Dead Sushi is another comedic approach to the genre, starring Rina Takeda, a legitimate black belt in Ryukyu Shorin-ryu Karate. Noboru Iguchi has said that he was influenced by both Attack of the Killer Tomatoes (regarding food attacking people) and the popularity of Piranha 3D in Japan. As frequent collaborators, Yoshihiro Nishimura once again helmed the special effects. Rina Takeda portrays Keiko, the daughter of a sushi shop owner. She leaves her home to stay at an inn where she is tormented by the president of Komatsu Pharmaceuticals. A scorned employee creates a serum that brings sushi to life, and Keiko must team up with a former sushi chef to fight off the creatures. There’s still that lovely B-movie gore, but Dead Sushi features solid comedic action scenes carried by Rina Takeda’s martial arts ability.
Tomie: Unlimited is the eighth entry into the lengthy Tomie series, based on Junji Ito’s disturbing manga. The film takes a more serious look at the J-Splatter sensibilities, and focuses on Junji Ito’s brilliant body horror mind. It begins as a psychological story surrounding a girl whose sister Tomie recently died in a freak accident. One day she comes back, and everyone seems to think nothing of that except her sister. Everyone becomes smitten with Tomie, but her sister knows there’s something deeply wrong. Tomie is excellently portrayed by Miu Nakamura, and the visual effects and sombre tone lead to some haunting imagery.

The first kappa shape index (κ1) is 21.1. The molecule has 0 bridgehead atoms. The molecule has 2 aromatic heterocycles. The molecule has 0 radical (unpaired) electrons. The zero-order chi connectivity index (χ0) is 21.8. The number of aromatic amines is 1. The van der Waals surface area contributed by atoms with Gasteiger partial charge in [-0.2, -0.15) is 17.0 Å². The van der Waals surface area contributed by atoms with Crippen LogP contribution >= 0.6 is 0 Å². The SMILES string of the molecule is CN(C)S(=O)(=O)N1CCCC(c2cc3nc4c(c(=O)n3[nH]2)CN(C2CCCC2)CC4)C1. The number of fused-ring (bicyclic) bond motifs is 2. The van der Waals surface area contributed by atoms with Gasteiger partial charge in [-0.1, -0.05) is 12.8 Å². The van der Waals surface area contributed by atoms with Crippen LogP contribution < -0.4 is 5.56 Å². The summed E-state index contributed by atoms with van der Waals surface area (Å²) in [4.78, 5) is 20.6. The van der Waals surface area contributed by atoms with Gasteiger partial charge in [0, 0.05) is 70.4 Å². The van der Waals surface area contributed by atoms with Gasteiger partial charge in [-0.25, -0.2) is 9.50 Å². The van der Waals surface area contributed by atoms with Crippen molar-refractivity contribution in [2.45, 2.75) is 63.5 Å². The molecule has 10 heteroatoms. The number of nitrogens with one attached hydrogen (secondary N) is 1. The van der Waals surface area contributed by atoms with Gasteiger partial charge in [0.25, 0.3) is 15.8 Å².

Finally, with yet another appearance in the genre, Noboru Iguchi works alongside Tak Sakaguchi in Mutant Girls Squad, which has Sakaguchi portraying a transvestite samurai leading a group of mutant rebels. A few big names worked together to direct this, with Iguchi, Sakaguchi, and Yoshihiro Nishimura co-directing. It feels like a Sentai X-Men – just filled with gross body parts and fountains of blood. The film starts with our main character, Rin, witnessing her mother’s head explode, then her father decapitated before his head falls into her birthday cake. This moment awakens her mutant abilities, and the ride begins.
Once you’ve watched the core films in the genre, Noboru Iguchi’s work is a perfect place to continue. His films aren’t all hits (Zombie Ass: Toilet of the Dead), but they’re incredibly fun, and he consistently works with all the other top names in J-Splatter. There are many more J-Splatter films that are worth a watch, and plenty more perfect for fun movie nights.